Deal reached on new Belgian government

The agreement will see a seven-party coalition government take office, led by Flemish Liberal Alexander de Croo.
Socialist Party chairman Paul Magnette and Open Vld's Alexander De Croo pictured during a press conference of the co-formators after they reached an agreement for a Vivaldi government | Source: PA Images

By Jonathan Benton

Jonathan Benton is Content Editor at The Parliament Magazine

30 Sep 2020

In the early hours of Wednesday morning, following several days of intense talks, senior political party negotiators reached an agreement that would establish the first Belgian government in almost 500 days.

Heading the government will be Open Flemish Liberals and Democrats leader Alexander de Croo, who is currently serving as Deputy Prime Minister and Minister of Finance and Development Cooperation.

After the deal announcement, De Croo tweeted, “Talent wins games, teamwork wins championships. Thank you to all negotiating parties for the agreement reached.”

 “After 16 months of negotiations, I can only feel a sense of relief. But there’s no time to celebrate this agreement because the work ahead for this new government is titanic” Marc Tarabella (BE, S&D)

De Croo is the first Flemish Prime Minister since Yves Letermeleft office almost 9 years ago, replacing interim leader Sophie Wilmès, who was the first woman to hold the highest office in the country.

The government will comprise a seven-party coalition across four political groups that has been dubbed the Vivaldi Coalition, with the colours of the four largest parties (Open Flemish Liberals and Democrats; Green/Ecolo; The Socialist Party, and the Christian Democratic and Flemish Party) reflecting the four seasons of the year.

MEPs have been swift to welcome De Croo’s government, with Renew Europe leader Dacian Cioloș tweeting, “Congratulations to @alexanderdecroo. This is good news for Belgium and the EU. I am happy to welcome a committed, hardworking new Prime Minister to the @RenewEurope political family.”

Fellow Renew Europe member, Belgian deputy Hilde Vautmans said, "We have gone through harder situations, we always emerge from them much stronger. These binding words give us courage. Let's work together now towards a prosperous future for our country!"

S&D deputy Marc Tarabella, a member of the Socialist Party, commented, "After 16 months of negotiations, I can only feel a sense of relief. But there’s no time to celebrate this agreement because the work ahead for this new government is titanic. In this period of health crisis and economic uncertainty, the expectations are considerable.”

He added, “The general interest will have to be an absolute rule of this new coalition; this is neither the place nor the time to play the card of frugal interests. Finally, like most citizens, I am therefore relieved but also and above all impatient."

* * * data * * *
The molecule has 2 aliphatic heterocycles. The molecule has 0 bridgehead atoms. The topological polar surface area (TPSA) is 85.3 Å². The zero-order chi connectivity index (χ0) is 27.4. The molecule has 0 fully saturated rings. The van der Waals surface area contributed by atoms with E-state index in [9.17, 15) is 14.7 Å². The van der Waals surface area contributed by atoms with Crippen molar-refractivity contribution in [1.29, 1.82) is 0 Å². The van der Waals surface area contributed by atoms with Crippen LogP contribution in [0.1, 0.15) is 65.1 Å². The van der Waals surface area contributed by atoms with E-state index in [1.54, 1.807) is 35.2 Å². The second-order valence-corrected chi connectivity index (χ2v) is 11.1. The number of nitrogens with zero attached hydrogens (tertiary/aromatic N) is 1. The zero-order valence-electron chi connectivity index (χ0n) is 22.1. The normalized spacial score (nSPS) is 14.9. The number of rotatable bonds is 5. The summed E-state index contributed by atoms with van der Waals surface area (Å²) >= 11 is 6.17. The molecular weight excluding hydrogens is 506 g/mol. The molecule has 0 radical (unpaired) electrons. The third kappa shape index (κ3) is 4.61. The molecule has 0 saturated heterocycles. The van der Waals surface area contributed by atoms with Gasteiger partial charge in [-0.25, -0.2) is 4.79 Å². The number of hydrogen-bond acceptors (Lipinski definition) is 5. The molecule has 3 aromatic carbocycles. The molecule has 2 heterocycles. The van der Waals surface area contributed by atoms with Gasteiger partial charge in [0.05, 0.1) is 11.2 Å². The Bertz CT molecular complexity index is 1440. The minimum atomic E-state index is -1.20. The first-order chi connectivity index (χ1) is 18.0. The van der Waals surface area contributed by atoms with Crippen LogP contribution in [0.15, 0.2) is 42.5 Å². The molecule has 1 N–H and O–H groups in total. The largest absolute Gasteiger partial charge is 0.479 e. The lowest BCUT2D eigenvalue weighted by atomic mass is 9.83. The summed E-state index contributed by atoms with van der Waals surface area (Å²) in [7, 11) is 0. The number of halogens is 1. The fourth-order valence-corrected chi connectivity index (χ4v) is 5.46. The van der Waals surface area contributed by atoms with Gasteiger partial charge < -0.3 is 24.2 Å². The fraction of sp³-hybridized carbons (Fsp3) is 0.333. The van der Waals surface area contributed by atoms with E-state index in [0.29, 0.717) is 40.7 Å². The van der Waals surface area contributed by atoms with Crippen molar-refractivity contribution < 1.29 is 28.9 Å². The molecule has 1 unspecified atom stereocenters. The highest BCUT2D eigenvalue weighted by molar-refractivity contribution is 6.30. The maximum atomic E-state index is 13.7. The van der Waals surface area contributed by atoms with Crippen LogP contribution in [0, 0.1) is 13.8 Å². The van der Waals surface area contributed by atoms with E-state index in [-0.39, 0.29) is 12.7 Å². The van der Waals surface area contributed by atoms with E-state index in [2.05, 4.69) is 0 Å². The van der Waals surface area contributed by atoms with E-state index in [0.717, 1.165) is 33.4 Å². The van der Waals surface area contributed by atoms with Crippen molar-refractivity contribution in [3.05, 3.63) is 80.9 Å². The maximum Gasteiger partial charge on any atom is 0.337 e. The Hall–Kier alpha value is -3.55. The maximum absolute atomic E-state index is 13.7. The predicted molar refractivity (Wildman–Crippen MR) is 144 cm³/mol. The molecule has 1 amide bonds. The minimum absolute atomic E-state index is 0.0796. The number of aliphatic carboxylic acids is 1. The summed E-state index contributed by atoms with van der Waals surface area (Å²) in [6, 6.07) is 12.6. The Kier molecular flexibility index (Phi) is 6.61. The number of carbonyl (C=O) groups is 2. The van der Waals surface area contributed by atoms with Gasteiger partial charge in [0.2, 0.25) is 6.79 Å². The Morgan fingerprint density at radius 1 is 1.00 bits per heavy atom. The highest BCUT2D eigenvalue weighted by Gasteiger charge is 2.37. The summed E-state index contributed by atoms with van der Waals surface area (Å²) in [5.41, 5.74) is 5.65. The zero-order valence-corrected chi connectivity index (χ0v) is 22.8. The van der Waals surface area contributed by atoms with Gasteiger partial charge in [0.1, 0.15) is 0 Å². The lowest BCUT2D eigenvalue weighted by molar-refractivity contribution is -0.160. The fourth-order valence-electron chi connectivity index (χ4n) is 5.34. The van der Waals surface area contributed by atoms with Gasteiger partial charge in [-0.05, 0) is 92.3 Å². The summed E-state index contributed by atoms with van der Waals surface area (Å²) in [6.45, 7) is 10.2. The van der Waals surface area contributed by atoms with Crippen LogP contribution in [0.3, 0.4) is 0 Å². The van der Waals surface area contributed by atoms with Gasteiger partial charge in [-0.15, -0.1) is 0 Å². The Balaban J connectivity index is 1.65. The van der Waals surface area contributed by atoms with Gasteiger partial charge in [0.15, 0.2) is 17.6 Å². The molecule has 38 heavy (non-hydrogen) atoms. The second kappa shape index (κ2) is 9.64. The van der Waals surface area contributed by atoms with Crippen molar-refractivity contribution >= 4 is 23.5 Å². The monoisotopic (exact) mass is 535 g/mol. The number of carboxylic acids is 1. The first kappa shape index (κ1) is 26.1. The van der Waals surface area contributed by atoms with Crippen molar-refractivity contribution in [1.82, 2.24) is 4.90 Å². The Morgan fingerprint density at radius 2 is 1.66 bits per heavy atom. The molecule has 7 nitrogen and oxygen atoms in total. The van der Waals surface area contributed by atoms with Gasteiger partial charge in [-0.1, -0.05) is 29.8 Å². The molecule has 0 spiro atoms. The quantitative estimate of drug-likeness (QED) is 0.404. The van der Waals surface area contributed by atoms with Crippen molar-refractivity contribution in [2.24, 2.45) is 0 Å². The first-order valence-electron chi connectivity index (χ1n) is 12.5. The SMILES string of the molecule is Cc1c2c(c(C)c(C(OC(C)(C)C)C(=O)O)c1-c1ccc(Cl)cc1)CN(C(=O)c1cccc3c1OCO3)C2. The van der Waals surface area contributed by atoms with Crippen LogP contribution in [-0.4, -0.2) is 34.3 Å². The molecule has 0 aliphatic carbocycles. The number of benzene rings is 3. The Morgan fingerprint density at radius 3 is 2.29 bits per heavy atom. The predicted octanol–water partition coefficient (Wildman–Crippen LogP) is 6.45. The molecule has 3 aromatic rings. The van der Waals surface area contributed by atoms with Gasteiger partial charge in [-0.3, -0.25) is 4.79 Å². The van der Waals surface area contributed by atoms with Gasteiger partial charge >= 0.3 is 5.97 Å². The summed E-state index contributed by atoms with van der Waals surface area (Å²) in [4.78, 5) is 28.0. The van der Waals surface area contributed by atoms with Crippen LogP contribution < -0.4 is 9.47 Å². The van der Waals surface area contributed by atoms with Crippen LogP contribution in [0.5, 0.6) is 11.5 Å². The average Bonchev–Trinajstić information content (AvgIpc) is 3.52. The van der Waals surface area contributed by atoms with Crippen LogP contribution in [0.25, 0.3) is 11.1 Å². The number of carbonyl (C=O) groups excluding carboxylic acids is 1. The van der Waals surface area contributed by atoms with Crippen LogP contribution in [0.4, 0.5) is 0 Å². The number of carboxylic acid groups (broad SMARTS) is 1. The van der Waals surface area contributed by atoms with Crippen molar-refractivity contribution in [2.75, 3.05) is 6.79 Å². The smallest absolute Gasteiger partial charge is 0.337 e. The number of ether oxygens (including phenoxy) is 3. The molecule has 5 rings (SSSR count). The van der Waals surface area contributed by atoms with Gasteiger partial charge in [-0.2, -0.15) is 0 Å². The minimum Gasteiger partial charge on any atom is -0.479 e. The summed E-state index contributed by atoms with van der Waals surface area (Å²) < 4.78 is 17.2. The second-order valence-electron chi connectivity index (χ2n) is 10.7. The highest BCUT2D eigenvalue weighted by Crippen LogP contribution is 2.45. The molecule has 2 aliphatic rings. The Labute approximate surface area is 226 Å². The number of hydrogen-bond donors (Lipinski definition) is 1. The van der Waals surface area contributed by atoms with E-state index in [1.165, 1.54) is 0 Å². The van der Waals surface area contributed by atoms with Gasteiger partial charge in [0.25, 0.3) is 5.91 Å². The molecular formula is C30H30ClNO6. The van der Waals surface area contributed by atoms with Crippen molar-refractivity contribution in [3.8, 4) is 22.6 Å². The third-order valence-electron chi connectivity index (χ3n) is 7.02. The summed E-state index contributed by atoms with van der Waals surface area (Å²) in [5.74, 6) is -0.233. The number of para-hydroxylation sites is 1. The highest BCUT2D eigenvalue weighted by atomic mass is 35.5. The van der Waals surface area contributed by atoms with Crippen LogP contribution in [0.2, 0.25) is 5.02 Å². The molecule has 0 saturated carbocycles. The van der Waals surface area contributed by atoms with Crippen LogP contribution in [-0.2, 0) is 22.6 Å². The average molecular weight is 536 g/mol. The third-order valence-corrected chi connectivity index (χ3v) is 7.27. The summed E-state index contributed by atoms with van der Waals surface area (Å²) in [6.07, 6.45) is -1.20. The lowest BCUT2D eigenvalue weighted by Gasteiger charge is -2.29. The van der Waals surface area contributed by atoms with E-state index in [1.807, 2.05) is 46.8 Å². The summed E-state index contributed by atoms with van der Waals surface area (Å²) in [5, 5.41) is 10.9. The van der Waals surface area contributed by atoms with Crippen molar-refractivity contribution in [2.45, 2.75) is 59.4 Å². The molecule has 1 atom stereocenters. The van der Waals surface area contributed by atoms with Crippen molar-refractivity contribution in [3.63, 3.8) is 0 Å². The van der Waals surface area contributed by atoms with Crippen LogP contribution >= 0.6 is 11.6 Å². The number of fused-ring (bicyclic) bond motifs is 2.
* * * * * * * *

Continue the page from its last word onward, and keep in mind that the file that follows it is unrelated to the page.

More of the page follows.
“This federal government should have had a Flemish majority. It has been nearly 500 days since Belgium had its Federal elections, and the biggest Flemish party - the centre-right party N-VA - has not been counted” Assita Kanko (BE, ECR)

Further comment came from Christian Democratic and Flemish Party member and EPP MEP Cindy Franssen, who said: "It is first and foremost important for Belgium that we finally have a deal. Especially in the aftermath of the Covid-19 pandemic, it will be crucial to have a decisive, social and ambitious government to lead the country. The deal literally states that Belgium has resolutely opted for a decidedly pro-European attitude and reinforces it with clear ambitions."

She continued, "I see an ambitious, sustainable, social and pro-European deal, which sets the right priorities. This deal can count on my full support. Time for action now."

Meanwhile, from other side of the political spectrum, ECR deputy Assita Kanko, a member of the opposition and second largest party in the Belgian Parliament – the New Flemish Alliance – took aim at the formation of the government.

In a statement she said, “This federal government should have had a Flemish majority. It has been nearly 500 days since Belgium had its Federal elections, and the biggest Flemish party – the centre-right party N-VA - has not been counted as part of the government’s final conclusion. The Belgian democratic system is broken, and that needs to be fixed instead of being further denied.”

Alexander De Croo's first speech in front of the Belgian Federal Parliament and vote of confidence will take place in the European Parliament as it is the only chamber in Brussels able to host 150 physically distanced MPs.

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